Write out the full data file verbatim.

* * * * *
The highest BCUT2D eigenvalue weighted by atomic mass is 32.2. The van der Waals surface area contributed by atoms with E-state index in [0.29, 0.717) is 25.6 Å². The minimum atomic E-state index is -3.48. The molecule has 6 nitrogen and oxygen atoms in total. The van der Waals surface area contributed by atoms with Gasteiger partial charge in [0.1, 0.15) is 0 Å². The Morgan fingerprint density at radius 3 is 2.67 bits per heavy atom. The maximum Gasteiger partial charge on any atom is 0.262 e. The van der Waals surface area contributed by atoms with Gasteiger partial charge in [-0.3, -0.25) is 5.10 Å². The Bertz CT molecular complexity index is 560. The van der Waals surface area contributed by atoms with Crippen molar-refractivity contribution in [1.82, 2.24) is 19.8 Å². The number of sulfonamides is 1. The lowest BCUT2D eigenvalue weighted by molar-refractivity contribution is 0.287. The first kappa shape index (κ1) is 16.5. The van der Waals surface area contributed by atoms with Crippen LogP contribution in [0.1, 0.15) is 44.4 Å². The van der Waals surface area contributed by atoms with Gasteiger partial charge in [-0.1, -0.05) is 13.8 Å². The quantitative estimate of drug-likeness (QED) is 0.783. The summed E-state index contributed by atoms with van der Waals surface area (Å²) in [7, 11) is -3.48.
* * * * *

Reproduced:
The highest BCUT2D eigenvalue weighted by atomic mass is 32.2. The van der Waals surface area contributed by atoms with E-state index in [0.29, 0.717) is 25.6 Å². The minimum atomic E-state index is -3.48. The molecule has 6 nitrogen and oxygen atoms in total. The van der Waals surface area contributed by atoms with Gasteiger partial charge in [0.1, 0.15) is 0 Å². The Morgan fingerprint density at radius 3 is 2.67 bits per heavy atom. The maximum Gasteiger partial charge on any atom is 0.262 e. The van der Waals surface area contributed by atoms with Gasteiger partial charge in [-0.3, -0.25) is 5.10 Å². The Bertz CT molecular complexity index is 560. The van der Waals surface area contributed by atoms with Crippen molar-refractivity contribution in [1.82, 2.24) is 19.8 Å². The number of sulfonamides is 1. The lowest BCUT2D eigenvalue weighted by molar-refractivity contribution is 0.287. The first kappa shape index (κ1) is 16.5. The van der Waals surface area contributed by atoms with Crippen LogP contribution in [0.1, 0.15) is 44.4 Å². The van der Waals surface area contributed by atoms with Gasteiger partial charge in [-0.1, -0.05) is 13.8 Å². The quantitative estimate of drug-likeness (QED) is 0.783. The summed E-state index contributed by atoms with van der Waals surface area (Å²) in [7, 11) is -3.48.